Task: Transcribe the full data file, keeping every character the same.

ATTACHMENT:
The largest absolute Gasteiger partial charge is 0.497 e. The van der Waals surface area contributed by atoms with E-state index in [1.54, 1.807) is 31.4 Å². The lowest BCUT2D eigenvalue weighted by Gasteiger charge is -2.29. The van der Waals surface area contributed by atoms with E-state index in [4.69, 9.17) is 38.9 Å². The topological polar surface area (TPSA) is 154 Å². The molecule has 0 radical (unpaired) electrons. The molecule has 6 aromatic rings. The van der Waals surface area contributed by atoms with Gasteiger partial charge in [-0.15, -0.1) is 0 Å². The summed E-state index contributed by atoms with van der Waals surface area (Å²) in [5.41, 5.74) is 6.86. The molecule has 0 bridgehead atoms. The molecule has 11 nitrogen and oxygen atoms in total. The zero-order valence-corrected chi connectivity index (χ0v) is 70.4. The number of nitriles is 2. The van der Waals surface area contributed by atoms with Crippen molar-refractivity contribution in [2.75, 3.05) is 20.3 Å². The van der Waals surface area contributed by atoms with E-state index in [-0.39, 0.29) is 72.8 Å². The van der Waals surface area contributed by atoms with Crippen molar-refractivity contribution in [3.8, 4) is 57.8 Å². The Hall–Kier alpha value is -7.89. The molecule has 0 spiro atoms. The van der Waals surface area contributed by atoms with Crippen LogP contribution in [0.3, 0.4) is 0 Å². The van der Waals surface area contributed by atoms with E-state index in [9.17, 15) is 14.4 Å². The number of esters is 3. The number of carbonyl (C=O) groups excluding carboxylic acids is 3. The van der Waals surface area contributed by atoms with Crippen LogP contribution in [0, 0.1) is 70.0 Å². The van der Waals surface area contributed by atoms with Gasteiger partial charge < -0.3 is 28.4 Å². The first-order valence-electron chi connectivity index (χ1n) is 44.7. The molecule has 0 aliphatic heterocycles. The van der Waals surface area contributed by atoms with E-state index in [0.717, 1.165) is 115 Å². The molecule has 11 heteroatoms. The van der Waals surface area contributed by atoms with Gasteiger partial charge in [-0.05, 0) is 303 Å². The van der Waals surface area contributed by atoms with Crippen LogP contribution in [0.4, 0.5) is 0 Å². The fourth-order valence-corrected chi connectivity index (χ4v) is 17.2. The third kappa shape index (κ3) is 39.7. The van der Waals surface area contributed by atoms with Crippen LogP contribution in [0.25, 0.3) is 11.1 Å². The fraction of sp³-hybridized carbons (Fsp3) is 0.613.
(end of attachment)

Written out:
The largest absolute Gasteiger partial charge is 0.497 e. The van der Waals surface area contributed by atoms with E-state index in [1.54, 1.807) is 31.4 Å². The lowest BCUT2D eigenvalue weighted by Gasteiger charge is -2.29. The van der Waals surface area contributed by atoms with E-state index in [4.69, 9.17) is 38.9 Å². The topological polar surface area (TPSA) is 154 Å². The molecule has 0 radical (unpaired) electrons. The molecule has 6 aromatic rings. The van der Waals surface area contributed by atoms with Gasteiger partial charge in [-0.15, -0.1) is 0 Å². The summed E-state index contributed by atoms with van der Waals surface area (Å²) in [5.41, 5.74) is 6.86. The molecule has 0 bridgehead atoms. The molecule has 11 nitrogen and oxygen atoms in total. The zero-order valence-corrected chi connectivity index (χ0v) is 70.4. The number of nitriles is 2. The van der Waals surface area contributed by atoms with Crippen molar-refractivity contribution in [2.75, 3.05) is 20.3 Å². The van der Waals surface area contributed by atoms with E-state index in [-0.39, 0.29) is 72.8 Å². The van der Waals surface area contributed by atoms with Crippen molar-refractivity contribution in [3.8, 4) is 57.8 Å². The Hall–Kier alpha value is -7.89. The molecule has 0 spiro atoms. The van der Waals surface area contributed by atoms with Crippen LogP contribution in [0.3, 0.4) is 0 Å². The van der Waals surface area contributed by atoms with E-state index in [9.17, 15) is 14.4 Å². The number of esters is 3. The number of carbonyl (C=O) groups excluding carboxylic acids is 3. The van der Waals surface area contributed by atoms with Crippen LogP contribution in [0, 0.1) is 70.0 Å². The van der Waals surface area contributed by atoms with Gasteiger partial charge < -0.3 is 28.4 Å². The first-order valence-electron chi connectivity index (χ1n) is 44.7. The molecule has 0 aliphatic heterocycles. The van der Waals surface area contributed by atoms with E-state index in [0.717, 1.165) is 115 Å². The molecule has 11 heteroatoms. The van der Waals surface area contributed by atoms with Gasteiger partial charge in [-0.05, 0) is 303 Å². The van der Waals surface area contributed by atoms with Crippen LogP contribution in [0.4, 0.5) is 0 Å². The fourth-order valence-corrected chi connectivity index (χ4v) is 17.2. The third kappa shape index (κ3) is 39.7. The van der Waals surface area contributed by atoms with Crippen LogP contribution in [0.25, 0.3) is 11.1 Å². The fraction of sp³-hybridized carbons (Fsp3) is 0.613.